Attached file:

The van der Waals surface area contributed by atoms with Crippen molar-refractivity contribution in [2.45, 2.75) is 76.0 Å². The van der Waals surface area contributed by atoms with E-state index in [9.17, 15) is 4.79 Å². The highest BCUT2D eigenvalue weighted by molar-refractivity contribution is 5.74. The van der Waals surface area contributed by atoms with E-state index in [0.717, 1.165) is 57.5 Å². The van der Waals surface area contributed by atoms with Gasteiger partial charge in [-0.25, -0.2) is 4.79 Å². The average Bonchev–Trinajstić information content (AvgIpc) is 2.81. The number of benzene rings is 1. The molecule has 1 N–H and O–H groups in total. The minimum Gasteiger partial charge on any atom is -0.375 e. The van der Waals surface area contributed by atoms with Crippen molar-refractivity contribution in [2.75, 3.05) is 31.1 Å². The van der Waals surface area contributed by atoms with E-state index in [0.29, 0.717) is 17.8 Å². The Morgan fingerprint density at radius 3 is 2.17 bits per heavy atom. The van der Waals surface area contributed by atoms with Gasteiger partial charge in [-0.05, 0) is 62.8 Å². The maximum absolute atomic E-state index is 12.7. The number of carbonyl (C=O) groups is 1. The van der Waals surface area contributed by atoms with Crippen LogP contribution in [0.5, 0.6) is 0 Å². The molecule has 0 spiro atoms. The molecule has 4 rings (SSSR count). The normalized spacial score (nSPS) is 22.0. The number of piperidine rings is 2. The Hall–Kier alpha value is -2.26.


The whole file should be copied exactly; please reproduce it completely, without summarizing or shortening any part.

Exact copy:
The van der Waals surface area contributed by atoms with Crippen molar-refractivity contribution in [2.45, 2.75) is 76.0 Å². The van der Waals surface area contributed by atoms with E-state index in [9.17, 15) is 4.79 Å². The highest BCUT2D eigenvalue weighted by molar-refractivity contribution is 5.74. The van der Waals surface area contributed by atoms with E-state index in [0.717, 1.165) is 57.5 Å². The van der Waals surface area contributed by atoms with Gasteiger partial charge in [-0.25, -0.2) is 4.79 Å². The average Bonchev–Trinajstić information content (AvgIpc) is 2.81. The number of benzene rings is 1. The molecule has 1 N–H and O–H groups in total. The minimum Gasteiger partial charge on any atom is -0.375 e. The van der Waals surface area contributed by atoms with Crippen molar-refractivity contribution in [2.75, 3.05) is 31.1 Å². The van der Waals surface area contributed by atoms with E-state index in [0.29, 0.717) is 17.8 Å². The Morgan fingerprint density at radius 3 is 2.17 bits per heavy atom. The van der Waals surface area contributed by atoms with Gasteiger partial charge in [-0.05, 0) is 62.8 Å². The maximum absolute atomic E-state index is 12.7. The number of carbonyl (C=O) groups is 1. The van der Waals surface area contributed by atoms with Crippen LogP contribution in [0.5, 0.6) is 0 Å². The molecule has 0 spiro atoms. The molecule has 4 rings (SSSR count). The normalized spacial score (nSPS) is 22.0. The number of piperidine rings is 2. The Hall–Kier alpha value is -2.26.